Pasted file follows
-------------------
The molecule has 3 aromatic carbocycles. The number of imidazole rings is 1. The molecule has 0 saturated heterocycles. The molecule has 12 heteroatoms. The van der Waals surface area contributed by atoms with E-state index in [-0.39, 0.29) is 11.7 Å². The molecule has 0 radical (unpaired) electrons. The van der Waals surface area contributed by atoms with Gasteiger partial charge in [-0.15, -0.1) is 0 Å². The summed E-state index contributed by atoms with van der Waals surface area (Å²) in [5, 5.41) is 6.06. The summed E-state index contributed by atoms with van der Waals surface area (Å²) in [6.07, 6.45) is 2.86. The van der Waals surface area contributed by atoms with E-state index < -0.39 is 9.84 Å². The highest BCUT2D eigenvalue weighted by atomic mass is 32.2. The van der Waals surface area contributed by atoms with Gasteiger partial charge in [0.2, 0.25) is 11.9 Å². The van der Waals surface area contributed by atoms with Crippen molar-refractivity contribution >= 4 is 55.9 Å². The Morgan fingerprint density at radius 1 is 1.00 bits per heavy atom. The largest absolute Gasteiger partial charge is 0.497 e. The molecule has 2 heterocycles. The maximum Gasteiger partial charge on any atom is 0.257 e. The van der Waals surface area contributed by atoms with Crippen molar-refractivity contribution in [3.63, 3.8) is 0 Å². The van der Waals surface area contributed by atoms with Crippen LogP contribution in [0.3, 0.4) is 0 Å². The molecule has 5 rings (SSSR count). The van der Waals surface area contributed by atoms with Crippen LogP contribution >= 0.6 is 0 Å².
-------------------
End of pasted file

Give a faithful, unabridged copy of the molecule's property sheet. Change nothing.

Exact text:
The molecule has 3 aromatic carbocycles. The number of imidazole rings is 1. The molecule has 0 saturated heterocycles. The molecule has 12 heteroatoms. The van der Waals surface area contributed by atoms with E-state index in [-0.39, 0.29) is 11.7 Å². The molecule has 0 radical (unpaired) electrons. The van der Waals surface area contributed by atoms with Gasteiger partial charge in [-0.15, -0.1) is 0 Å². The summed E-state index contributed by atoms with van der Waals surface area (Å²) in [5, 5.41) is 6.06. The summed E-state index contributed by atoms with van der Waals surface area (Å²) in [6.07, 6.45) is 2.86. The van der Waals surface area contributed by atoms with E-state index < -0.39 is 9.84 Å². The highest BCUT2D eigenvalue weighted by atomic mass is 32.2. The van der Waals surface area contributed by atoms with Gasteiger partial charge in [0.2, 0.25) is 11.9 Å². The van der Waals surface area contributed by atoms with Crippen molar-refractivity contribution >= 4 is 55.9 Å². The Morgan fingerprint density at radius 1 is 1.00 bits per heavy atom. The largest absolute Gasteiger partial charge is 0.497 e. The molecule has 2 heterocycles. The maximum Gasteiger partial charge on any atom is 0.257 e. The van der Waals surface area contributed by atoms with Crippen molar-refractivity contribution in [3.63, 3.8) is 0 Å². The van der Waals surface area contributed by atoms with Crippen LogP contribution in [0.3, 0.4) is 0 Å². The molecule has 5 rings (SSSR count). The van der Waals surface area contributed by atoms with Crippen LogP contribution >= 0.6 is 0 Å².